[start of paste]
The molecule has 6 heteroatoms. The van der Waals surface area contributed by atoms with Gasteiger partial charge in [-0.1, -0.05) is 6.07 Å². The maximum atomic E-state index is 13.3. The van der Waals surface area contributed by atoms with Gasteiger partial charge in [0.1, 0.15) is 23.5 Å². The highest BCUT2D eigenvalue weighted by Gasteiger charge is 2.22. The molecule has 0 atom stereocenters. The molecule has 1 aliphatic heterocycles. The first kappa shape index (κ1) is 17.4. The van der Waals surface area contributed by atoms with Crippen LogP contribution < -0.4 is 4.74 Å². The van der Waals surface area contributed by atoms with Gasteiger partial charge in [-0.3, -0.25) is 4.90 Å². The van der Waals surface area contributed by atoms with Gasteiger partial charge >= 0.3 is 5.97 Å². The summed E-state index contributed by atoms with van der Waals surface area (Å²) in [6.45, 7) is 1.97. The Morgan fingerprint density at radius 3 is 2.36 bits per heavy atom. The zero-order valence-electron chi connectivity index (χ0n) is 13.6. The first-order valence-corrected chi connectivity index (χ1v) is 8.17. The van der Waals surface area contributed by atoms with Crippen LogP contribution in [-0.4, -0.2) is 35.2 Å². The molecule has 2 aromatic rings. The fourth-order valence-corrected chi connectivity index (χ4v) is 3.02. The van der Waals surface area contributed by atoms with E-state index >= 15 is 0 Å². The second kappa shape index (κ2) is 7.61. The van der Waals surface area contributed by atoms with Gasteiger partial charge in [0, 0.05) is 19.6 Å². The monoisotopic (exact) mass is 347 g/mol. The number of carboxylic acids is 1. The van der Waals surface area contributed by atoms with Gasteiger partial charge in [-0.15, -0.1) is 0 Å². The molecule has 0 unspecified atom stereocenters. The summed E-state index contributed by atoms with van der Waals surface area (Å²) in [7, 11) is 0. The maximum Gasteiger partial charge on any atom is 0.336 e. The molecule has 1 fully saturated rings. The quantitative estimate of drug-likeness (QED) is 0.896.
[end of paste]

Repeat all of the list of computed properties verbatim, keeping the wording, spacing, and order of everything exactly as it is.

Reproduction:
The molecule has 6 heteroatoms. The van der Waals surface area contributed by atoms with Gasteiger partial charge in [-0.1, -0.05) is 6.07 Å². The maximum atomic E-state index is 13.3. The van der Waals surface area contributed by atoms with Gasteiger partial charge in [0.1, 0.15) is 23.5 Å². The highest BCUT2D eigenvalue weighted by Gasteiger charge is 2.22. The molecule has 0 atom stereocenters. The molecule has 1 aliphatic heterocycles. The first kappa shape index (κ1) is 17.4. The van der Waals surface area contributed by atoms with Crippen LogP contribution < -0.4 is 4.74 Å². The van der Waals surface area contributed by atoms with Gasteiger partial charge in [-0.3, -0.25) is 4.90 Å². The van der Waals surface area contributed by atoms with Gasteiger partial charge >= 0.3 is 5.97 Å². The summed E-state index contributed by atoms with van der Waals surface area (Å²) in [6.45, 7) is 1.97. The Morgan fingerprint density at radius 3 is 2.36 bits per heavy atom. The zero-order valence-electron chi connectivity index (χ0n) is 13.6. The first-order valence-corrected chi connectivity index (χ1v) is 8.17. The van der Waals surface area contributed by atoms with Crippen LogP contribution in [-0.4, -0.2) is 35.2 Å². The molecule has 2 aromatic rings. The fourth-order valence-corrected chi connectivity index (χ4v) is 3.02. The van der Waals surface area contributed by atoms with E-state index >= 15 is 0 Å². The second kappa shape index (κ2) is 7.61. The van der Waals surface area contributed by atoms with Gasteiger partial charge in [0, 0.05) is 19.6 Å². The monoisotopic (exact) mass is 347 g/mol. The number of carboxylic acids is 1. The van der Waals surface area contributed by atoms with Gasteiger partial charge in [-0.15, -0.1) is 0 Å². The molecule has 0 unspecified atom stereocenters. The summed E-state index contributed by atoms with van der Waals surface area (Å²) in [7, 11) is 0. The maximum Gasteiger partial charge on any atom is 0.336 e. The molecule has 1 fully saturated rings. The quantitative estimate of drug-likeness (QED) is 0.896.